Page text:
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Digitization, automation, artificial intelligence, new technologies... The shipping industry is turning to innovation more and more to improve efficiency and transparency, speed up processes, safeguard the supply chain and reduce its environmental footprint.


Complementary technologies

Canscan, a Montreal-based start-up launched in 2018, has the wind in its sails with its solution combining artificial intelligence and visual technology, which can remotely and automatically detect defective containers.

At its helm, Jennifer Ivens is helping bring shipping into the next era. “It’s a field that has existed since the beginning of time, and that is now ready to modernize and adopt digital solutions on a broad scale.”

How to get there from here? According to Jennifer Ivens, smoothly. An industry that has been around for thousands of years and deployed internationally is slow to adopt new practices. “It’s often said that innovation is disruptive. But the best technologies, if they are to be adopted by this community, must be complementary.” And that’s what Canscan is doing: “We’re not looking to replace or automate the workforce, but to make work easier and more efficient.” 


carnet2020 canscan jennifer ivens

Off the beaten track

On Jennifer Ivens’ career path, nothing pointed to her becoming an entrepreneur in the field of port logistics. With a Master’s degree in Sociology and Legal Anthropology, she started her career in population statistics. It was through word of mouth that she discovered the possibilities related to the marine industry, between logistics analysis and supply chain performance indicators. Driven by this interest, she made the leap to MSC and quickly became an analyst in the logistics department.

There, the young woman realized the “challenges of wait times and congestion on the operations side,” she said. With the idea of finding a way to optimize processes, she left her job in September 2017 and started her own company, Canscan, which opened in January 2018.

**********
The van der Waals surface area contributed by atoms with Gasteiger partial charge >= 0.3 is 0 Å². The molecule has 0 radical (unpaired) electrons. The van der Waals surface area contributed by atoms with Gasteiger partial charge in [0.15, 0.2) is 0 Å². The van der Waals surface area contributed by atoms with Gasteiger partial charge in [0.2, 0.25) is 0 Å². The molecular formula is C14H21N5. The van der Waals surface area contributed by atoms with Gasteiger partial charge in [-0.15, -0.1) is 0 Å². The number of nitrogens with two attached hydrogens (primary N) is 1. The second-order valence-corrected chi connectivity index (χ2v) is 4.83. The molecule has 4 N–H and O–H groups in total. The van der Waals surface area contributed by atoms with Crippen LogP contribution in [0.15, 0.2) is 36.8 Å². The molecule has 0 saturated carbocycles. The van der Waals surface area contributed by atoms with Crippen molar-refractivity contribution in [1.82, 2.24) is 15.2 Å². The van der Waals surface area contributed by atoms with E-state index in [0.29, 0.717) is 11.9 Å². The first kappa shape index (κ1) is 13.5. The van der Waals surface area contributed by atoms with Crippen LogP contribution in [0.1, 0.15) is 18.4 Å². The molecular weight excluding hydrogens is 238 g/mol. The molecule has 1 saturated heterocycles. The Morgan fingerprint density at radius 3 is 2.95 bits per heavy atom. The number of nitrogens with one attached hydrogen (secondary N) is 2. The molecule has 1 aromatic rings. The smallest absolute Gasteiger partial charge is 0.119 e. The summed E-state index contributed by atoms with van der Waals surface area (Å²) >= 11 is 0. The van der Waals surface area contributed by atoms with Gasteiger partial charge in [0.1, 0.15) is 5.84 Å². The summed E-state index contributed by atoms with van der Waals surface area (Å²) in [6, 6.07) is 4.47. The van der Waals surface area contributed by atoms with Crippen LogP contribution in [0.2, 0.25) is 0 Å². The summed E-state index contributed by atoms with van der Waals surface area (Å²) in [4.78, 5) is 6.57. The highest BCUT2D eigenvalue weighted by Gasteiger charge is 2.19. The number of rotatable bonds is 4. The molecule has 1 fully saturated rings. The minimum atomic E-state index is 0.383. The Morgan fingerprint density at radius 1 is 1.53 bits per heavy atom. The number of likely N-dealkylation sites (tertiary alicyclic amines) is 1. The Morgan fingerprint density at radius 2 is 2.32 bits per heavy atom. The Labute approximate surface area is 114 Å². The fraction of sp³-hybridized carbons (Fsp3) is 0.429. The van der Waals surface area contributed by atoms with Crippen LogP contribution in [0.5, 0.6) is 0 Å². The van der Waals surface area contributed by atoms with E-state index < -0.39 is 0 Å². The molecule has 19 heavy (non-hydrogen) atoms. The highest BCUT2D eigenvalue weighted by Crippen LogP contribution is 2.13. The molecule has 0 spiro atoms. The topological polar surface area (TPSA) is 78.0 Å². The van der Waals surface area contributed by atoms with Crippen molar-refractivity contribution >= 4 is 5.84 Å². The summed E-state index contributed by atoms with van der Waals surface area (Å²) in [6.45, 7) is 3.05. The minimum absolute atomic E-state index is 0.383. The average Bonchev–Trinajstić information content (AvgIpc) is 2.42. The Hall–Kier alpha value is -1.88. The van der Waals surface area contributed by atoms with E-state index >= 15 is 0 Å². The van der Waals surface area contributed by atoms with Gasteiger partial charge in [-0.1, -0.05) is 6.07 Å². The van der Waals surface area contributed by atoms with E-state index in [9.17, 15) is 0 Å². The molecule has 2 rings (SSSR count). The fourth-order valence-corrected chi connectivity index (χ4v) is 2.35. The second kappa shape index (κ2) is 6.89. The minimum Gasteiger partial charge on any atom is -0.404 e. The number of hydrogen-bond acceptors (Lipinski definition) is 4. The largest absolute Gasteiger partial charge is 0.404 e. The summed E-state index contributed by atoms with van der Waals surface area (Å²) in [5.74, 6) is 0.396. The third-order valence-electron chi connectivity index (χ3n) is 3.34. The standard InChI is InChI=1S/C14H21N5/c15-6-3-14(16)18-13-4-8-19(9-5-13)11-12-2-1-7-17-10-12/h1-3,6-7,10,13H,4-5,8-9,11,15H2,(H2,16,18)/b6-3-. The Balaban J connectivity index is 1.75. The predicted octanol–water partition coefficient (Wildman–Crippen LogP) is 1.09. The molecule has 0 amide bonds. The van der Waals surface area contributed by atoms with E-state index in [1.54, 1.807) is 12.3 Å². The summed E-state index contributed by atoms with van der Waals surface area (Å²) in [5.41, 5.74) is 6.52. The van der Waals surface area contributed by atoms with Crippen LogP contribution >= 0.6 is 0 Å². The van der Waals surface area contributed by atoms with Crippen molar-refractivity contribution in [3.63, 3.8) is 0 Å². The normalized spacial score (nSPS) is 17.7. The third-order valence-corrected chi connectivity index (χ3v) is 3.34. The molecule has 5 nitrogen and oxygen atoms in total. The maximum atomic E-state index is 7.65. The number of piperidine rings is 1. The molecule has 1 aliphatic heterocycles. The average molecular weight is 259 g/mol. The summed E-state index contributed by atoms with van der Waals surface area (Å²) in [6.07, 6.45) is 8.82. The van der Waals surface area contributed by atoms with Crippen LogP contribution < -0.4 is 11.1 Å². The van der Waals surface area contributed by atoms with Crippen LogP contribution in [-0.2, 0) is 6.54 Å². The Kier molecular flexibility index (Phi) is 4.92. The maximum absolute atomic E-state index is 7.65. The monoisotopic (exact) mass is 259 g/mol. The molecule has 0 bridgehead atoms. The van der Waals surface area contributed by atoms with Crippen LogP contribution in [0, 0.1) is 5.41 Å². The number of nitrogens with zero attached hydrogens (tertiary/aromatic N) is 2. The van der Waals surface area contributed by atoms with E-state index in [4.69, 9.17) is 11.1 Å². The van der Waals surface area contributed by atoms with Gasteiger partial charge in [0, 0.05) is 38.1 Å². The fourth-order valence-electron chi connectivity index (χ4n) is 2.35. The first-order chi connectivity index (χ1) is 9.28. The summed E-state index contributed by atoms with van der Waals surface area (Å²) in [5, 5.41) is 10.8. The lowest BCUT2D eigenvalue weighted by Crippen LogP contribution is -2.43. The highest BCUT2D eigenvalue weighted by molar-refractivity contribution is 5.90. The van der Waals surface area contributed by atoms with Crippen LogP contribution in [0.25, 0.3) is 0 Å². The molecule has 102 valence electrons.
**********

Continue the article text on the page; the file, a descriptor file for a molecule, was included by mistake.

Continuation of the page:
In the interim, Ms. Ivens evaluated her options and prepared her plan. By partnering with Canadian universities, she came into contact with artificial intelligence researchers and honed her solution: a container anomaly detection system. At Centech, the technology company accelerator of the École de technologie supérieure (ÉTS), she got help to develop the company. The Montreal Port Authority, for its part, opened its network to her so that she could develop the algorithms, assess the needs and implement the solution. With the help of operating partners, she was able to test her product on the terminals and get valuable feedback to improve the system.


How does it work?

Using artificial intelligence, the system connects to terminal cameras, analyzes the images, identifies problematic containers and sends the information back to the client. This solution greatly streamlines the checkers’ work. “Instead of looking for container defects and damaged cargo visually, we can remotely identify which containers need to be checked more closely. This helps the workforce focus on defective containers.”


Plans for the future

carnet2020 canscan team

The company hit the bull’s-eye as soon as it hit the scene. Winner of the 2019 Startupfest, Canscan also won the Milestone Community Kickstarter Contest 2020 with prizes worth US$65,000. Tested and launched in Montreal, the system is now being deployed in terminals on the West Coast and in Europe.

The young company’s business has not suffered much from the impacts of the COVID-19 pandemic. “There has been a slowdown in some ongoing partnerships. On the other hand, many companies used the slowdown to plan and rethink their operations, and as a result, we have received new orders.” A big advantage is that Canscan’s technology makes it possible to work in a decentralized manner, “which in the current context is attracting interest.”

Among its forward-looking projects, Canscan is working on a new technology in collaboration with the Port of Montreal. The principle? A system for analyzing the flow of trucks entering and leaving the Port, in order to optimize trips.

One thing for sure: Canscan’s projects have a bright future. “There’s a passion for innovation in Montreal. Not only the operators, but also the whole community, the port authority, the supply chain, CargoM... Everyone’s interested!”